Where can we find such towering scholars now who could discuss Bukhari, Ibn Rushd, Sadra, Ibn Taymiyyah, Ibn Arabi,Hafiz, Ghazzali, Shah Waliullah with authority, respect and critical distance and who reminded us of our great Masters who were simultaneously poets, sages, scholars of traditions, knew a host of traditional and modern sciences besides displaying exemplary moral and spiritual credentials?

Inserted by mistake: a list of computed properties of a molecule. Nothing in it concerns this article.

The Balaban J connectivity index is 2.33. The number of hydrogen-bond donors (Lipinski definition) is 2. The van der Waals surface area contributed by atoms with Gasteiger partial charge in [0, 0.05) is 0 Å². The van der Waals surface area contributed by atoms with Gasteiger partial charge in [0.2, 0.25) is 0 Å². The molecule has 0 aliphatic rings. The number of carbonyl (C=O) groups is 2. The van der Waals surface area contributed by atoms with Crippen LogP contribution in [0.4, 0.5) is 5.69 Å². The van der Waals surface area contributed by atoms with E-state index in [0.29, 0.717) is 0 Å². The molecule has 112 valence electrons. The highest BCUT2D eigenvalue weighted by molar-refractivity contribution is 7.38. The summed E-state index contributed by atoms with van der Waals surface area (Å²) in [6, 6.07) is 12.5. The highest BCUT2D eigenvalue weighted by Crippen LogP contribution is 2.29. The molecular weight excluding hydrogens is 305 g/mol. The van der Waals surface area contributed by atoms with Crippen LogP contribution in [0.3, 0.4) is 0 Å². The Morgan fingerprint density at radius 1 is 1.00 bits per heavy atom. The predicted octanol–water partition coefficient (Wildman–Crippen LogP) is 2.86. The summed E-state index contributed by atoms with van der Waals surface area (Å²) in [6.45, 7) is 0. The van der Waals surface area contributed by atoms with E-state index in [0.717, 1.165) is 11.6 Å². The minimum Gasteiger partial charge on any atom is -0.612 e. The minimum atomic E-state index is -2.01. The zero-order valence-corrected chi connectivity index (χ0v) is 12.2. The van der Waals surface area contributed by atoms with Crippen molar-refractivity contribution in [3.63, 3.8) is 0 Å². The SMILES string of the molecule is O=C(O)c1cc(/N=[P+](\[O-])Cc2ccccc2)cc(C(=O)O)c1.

Allma Anwar Shah (Allama is now a day s applied to street scholars – Ilm being taken from inferior minds is according to a hadees, a symptom of approaching Doomsday)  had second thoughts regarding his life work spent in defending fiqh of a certain kind – his enormous resources could perhaps have been better spent in developing Muslim philosophy, especially Sadrean and Iqbalian streaks, with both of which he shared much. Had he not forgotten English language and had he an opportunity to spend some time in leading Western universities interacting with such contemporary  great modern philosophers as Heidegger and modern theologians like Barth and Tillich and Maritain and great scientist-philosophers like Whitehead, he would, quite probably, have given us something for which the whole world would have been indebted. He somehow didn’t find time or environment to develop his great insights to help reorient fiqh for meeting many contemporary challenges. His most original or best is contained in brief notes or remarks or scattered in certain passages in his great lectures. To get a feel of who is Imam Kashmiri and appreciate one’s woeful ignorance of depths and heights of Islamic intellectual Tradition a general reader may  approach Nawadrati Imam Kashmiri  and some  lectures from his commentary on Bukhari Anwarul Bari and let us hope we build on scattered insights therein to build resources for addressing modern confused and disoriented age.